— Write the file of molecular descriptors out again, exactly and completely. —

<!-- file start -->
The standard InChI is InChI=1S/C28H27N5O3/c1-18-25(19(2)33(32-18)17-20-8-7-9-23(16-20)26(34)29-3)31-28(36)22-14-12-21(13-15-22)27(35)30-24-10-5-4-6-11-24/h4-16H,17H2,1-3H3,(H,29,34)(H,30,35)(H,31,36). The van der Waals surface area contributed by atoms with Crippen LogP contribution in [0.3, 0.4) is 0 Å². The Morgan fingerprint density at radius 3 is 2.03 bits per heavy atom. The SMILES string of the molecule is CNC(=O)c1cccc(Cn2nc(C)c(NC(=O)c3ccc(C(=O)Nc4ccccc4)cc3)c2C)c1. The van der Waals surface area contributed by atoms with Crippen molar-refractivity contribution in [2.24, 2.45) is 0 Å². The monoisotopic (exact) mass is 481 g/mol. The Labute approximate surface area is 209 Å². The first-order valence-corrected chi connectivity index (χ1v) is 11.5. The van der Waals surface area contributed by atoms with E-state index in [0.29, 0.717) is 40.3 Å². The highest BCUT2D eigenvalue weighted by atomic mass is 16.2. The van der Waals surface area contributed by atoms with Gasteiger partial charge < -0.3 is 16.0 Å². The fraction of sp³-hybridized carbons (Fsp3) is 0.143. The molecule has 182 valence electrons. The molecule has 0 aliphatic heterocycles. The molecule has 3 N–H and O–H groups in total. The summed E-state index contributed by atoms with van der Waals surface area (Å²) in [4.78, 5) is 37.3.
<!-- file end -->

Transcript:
The standard InChI is InChI=1S/C28H27N5O3/c1-18-25(19(2)33(32-18)17-20-8-7-9-23(16-20)26(34)29-3)31-28(36)22-14-12-21(13-15-22)27(35)30-24-10-5-4-6-11-24/h4-16H,17H2,1-3H3,(H,29,34)(H,30,35)(H,31,36). The van der Waals surface area contributed by atoms with Crippen LogP contribution in [0.3, 0.4) is 0 Å². The Morgan fingerprint density at radius 3 is 2.03 bits per heavy atom. The SMILES string of the molecule is CNC(=O)c1cccc(Cn2nc(C)c(NC(=O)c3ccc(C(=O)Nc4ccccc4)cc3)c2C)c1. The van der Waals surface area contributed by atoms with Crippen molar-refractivity contribution in [2.24, 2.45) is 0 Å². The monoisotopic (exact) mass is 481 g/mol. The Labute approximate surface area is 209 Å². The first-order valence-corrected chi connectivity index (χ1v) is 11.5. The van der Waals surface area contributed by atoms with E-state index in [0.29, 0.717) is 40.3 Å². The highest BCUT2D eigenvalue weighted by atomic mass is 16.2. The van der Waals surface area contributed by atoms with Gasteiger partial charge < -0.3 is 16.0 Å². The fraction of sp³-hybridized carbons (Fsp3) is 0.143. The molecule has 182 valence electrons. The molecule has 0 aliphatic heterocycles. The molecule has 3 N–H and O–H groups in total. The summed E-state index contributed by atoms with van der Waals surface area (Å²) in [4.78, 5) is 37.3.